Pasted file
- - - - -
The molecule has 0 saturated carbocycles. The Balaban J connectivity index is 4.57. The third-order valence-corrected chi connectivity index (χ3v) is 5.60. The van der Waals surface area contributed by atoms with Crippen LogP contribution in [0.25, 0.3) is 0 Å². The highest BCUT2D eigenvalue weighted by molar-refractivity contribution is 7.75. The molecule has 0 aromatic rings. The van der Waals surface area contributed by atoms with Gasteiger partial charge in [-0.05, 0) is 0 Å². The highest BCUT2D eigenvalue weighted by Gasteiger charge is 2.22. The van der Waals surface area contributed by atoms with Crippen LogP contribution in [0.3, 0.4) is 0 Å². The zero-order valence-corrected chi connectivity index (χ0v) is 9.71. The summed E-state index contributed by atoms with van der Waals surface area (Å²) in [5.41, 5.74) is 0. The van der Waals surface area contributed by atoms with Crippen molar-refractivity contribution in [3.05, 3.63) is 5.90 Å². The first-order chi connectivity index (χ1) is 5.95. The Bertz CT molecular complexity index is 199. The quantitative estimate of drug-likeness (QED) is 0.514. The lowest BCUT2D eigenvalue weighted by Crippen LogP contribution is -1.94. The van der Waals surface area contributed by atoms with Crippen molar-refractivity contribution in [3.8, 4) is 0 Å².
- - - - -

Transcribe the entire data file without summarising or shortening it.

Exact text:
The molecule has 0 saturated carbocycles. The Balaban J connectivity index is 4.57. The third-order valence-corrected chi connectivity index (χ3v) is 5.60. The van der Waals surface area contributed by atoms with Crippen LogP contribution in [0.25, 0.3) is 0 Å². The highest BCUT2D eigenvalue weighted by molar-refractivity contribution is 7.75. The molecule has 0 aromatic rings. The van der Waals surface area contributed by atoms with Gasteiger partial charge in [-0.05, 0) is 0 Å². The highest BCUT2D eigenvalue weighted by Gasteiger charge is 2.22. The van der Waals surface area contributed by atoms with Crippen LogP contribution in [0.3, 0.4) is 0 Å². The zero-order valence-corrected chi connectivity index (χ0v) is 9.71. The summed E-state index contributed by atoms with van der Waals surface area (Å²) in [5.41, 5.74) is 0. The van der Waals surface area contributed by atoms with Crippen molar-refractivity contribution in [3.05, 3.63) is 5.90 Å². The first-order chi connectivity index (χ1) is 5.95. The Bertz CT molecular complexity index is 199. The quantitative estimate of drug-likeness (QED) is 0.514. The lowest BCUT2D eigenvalue weighted by Crippen LogP contribution is -1.94. The van der Waals surface area contributed by atoms with Crippen molar-refractivity contribution in [3.8, 4) is 0 Å².